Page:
Prevent the Email Faux Pas That Gets You Fired: Read Send
Did you know that signing an email with “Sincerely” instead of “Best regards” can irrevocably alter your relationship with a colleague? Or that “please” and “thank you” can be anything but polite?
Although it’s now almost five years old, Send remains an invaluable guide to emailing appropriately to staff, superiors, friends and relatives. Oh, and with advice like “If you’re working with weasels, watch their e-mails like a hawk,” it’s pretty funny, too.
Authors David Shipley and Will Schwalbe divide the book into seven chapters and an introduction, each focused on topics such as when emails (versus phone calls or personal meetings) are most appropriate and useful; the “anatomy” of an email, from when it’s best to Cc, to how to put information and requests in the most readable formats, to how to convey different tones in greetings and sign-offs; and how to keep from landing in trouble, with advice on how to avoid both potential legal issues and on word choice or sentence constructions that give the wrong impression to your recipient.
With well-defined sections, bullet points, and sidebars, the book packs a ton of information into an easily-perusable format. Curious how to make your subject lines more informative (and the message more likely to be read)? Check out the section—and examples—on page 80. Not sure who to Cc that important message to (and why it matters so much)? Page 64 is your friend. Want a guide to making email requests that get a favorable response? The section starting on page 143 is here to help.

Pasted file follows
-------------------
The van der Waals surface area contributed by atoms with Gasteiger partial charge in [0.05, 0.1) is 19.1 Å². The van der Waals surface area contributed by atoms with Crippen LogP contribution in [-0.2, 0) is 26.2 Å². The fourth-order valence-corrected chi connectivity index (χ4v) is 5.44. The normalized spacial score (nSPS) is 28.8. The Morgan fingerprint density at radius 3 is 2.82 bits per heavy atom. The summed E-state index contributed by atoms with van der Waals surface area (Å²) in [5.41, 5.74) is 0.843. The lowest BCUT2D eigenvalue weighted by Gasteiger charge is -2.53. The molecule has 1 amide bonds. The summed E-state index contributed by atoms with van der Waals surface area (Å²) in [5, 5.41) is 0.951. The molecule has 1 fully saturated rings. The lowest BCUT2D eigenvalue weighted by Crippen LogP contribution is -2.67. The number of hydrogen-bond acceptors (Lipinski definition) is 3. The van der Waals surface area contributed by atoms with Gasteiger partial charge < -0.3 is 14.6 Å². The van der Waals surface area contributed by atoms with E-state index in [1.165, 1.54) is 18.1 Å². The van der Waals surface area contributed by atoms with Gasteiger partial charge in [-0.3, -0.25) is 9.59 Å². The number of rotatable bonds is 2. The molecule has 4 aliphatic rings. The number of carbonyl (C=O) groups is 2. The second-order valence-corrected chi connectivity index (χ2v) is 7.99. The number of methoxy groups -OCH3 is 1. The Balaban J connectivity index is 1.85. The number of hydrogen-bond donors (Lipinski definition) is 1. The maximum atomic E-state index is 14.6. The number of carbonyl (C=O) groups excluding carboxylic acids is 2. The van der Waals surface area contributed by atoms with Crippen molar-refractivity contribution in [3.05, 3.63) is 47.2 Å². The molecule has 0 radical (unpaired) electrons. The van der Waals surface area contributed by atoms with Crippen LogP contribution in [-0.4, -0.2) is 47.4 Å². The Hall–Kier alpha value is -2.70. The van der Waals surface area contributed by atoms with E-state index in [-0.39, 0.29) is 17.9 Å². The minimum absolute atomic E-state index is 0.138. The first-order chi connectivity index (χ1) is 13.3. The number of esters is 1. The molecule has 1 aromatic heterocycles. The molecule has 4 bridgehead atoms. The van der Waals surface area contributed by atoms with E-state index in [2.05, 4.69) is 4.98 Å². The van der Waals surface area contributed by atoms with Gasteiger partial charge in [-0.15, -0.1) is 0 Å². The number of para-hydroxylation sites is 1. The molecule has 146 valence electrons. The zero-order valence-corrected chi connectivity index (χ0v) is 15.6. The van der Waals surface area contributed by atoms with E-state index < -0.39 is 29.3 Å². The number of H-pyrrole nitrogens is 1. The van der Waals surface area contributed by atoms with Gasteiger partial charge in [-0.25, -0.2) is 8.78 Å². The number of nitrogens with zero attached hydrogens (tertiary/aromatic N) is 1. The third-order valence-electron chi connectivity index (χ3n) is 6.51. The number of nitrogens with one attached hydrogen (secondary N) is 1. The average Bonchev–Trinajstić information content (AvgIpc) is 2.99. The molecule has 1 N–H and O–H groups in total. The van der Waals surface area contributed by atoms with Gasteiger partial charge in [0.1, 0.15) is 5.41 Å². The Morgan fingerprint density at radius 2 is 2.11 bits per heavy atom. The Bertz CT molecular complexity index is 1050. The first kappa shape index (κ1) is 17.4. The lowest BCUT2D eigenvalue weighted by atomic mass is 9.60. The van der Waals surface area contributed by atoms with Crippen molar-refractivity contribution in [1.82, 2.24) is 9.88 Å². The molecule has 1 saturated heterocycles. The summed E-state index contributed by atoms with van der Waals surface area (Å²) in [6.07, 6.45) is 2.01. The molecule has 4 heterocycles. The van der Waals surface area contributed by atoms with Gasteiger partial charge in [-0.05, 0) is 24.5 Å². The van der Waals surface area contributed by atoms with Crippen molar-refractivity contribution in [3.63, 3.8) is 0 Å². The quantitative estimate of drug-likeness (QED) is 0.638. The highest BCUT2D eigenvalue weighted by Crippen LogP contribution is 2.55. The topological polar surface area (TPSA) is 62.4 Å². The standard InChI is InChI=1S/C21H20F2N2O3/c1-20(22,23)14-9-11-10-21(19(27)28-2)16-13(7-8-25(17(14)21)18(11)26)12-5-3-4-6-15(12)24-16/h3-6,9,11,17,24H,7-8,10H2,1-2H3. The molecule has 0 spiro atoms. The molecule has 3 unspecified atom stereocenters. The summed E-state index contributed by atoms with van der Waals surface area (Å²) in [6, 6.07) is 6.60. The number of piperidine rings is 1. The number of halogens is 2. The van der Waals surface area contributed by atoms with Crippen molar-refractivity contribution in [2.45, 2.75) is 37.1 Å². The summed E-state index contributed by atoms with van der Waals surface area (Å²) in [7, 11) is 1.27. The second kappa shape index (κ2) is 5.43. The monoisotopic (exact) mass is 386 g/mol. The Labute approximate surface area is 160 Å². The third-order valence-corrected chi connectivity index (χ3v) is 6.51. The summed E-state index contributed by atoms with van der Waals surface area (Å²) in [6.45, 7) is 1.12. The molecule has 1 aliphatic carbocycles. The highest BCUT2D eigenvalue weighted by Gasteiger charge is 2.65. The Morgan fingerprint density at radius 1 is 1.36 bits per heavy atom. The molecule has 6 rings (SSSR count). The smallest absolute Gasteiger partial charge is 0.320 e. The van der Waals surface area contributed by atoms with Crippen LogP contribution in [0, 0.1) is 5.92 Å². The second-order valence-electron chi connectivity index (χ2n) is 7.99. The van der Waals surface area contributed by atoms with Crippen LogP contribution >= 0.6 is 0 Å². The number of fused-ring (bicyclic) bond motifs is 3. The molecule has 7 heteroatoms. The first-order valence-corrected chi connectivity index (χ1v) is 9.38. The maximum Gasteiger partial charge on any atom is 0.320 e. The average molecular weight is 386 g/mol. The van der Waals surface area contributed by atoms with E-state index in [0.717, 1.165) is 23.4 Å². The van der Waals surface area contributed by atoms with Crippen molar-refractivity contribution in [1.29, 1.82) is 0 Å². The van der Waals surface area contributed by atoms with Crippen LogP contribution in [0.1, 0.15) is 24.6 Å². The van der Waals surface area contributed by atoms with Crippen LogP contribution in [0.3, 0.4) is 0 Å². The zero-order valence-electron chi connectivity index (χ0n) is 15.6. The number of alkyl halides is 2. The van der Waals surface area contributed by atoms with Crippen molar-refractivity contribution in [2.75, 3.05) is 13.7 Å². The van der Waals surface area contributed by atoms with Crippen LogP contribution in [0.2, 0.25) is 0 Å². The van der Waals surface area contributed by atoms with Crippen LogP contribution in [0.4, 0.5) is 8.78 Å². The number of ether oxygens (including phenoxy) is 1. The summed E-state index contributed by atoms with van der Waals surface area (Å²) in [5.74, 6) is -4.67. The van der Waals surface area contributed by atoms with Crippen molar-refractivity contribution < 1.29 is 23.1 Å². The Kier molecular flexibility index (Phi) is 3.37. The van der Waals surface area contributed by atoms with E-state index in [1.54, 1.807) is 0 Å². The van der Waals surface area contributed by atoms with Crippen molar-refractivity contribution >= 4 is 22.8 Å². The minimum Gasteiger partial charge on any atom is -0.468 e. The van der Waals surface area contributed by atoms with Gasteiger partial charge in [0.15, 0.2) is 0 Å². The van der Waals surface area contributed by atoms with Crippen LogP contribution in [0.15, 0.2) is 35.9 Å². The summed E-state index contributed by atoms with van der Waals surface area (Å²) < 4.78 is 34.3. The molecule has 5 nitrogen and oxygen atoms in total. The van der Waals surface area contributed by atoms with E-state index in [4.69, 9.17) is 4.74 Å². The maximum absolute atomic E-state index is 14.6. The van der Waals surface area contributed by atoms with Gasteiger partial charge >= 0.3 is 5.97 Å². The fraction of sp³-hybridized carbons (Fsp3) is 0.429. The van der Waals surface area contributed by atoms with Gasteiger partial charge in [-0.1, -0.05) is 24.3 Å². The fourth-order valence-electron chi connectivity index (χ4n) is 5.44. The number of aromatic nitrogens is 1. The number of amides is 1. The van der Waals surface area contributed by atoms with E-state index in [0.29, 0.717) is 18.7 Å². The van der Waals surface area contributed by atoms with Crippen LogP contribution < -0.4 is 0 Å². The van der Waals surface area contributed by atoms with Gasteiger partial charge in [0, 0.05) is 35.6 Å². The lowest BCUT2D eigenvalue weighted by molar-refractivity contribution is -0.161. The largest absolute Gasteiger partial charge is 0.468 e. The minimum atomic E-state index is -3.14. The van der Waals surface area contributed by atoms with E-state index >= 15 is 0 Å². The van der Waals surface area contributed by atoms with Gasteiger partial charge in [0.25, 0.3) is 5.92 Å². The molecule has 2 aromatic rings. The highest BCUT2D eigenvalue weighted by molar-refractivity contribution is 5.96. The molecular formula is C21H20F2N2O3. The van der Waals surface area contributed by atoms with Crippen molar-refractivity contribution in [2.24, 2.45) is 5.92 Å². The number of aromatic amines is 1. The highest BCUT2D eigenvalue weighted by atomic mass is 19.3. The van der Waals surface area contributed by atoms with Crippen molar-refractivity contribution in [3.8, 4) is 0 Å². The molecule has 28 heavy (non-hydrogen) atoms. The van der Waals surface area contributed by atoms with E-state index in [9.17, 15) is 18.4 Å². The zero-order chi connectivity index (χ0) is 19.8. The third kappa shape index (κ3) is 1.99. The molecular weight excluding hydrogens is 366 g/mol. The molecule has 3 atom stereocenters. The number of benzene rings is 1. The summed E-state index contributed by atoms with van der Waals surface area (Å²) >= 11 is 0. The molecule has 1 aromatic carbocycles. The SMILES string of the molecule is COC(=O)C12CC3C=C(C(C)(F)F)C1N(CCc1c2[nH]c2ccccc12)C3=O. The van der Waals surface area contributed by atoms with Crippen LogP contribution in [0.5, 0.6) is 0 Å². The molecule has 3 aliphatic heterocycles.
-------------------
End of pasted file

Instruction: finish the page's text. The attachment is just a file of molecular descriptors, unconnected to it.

In the introduction, the authors give one of their most important general guidelines: “If you don’t consciously insert tone into an email, a kind of universal default tone won’t automatically be conveyed. Instead, the message written without regard to tone becomes a blank screen onto which the reader projects his own fears, prejudices, and anxieties.” If you want to give your colleagues, buddies, and everyone else you email the best possible impression of you and your words, start with this book.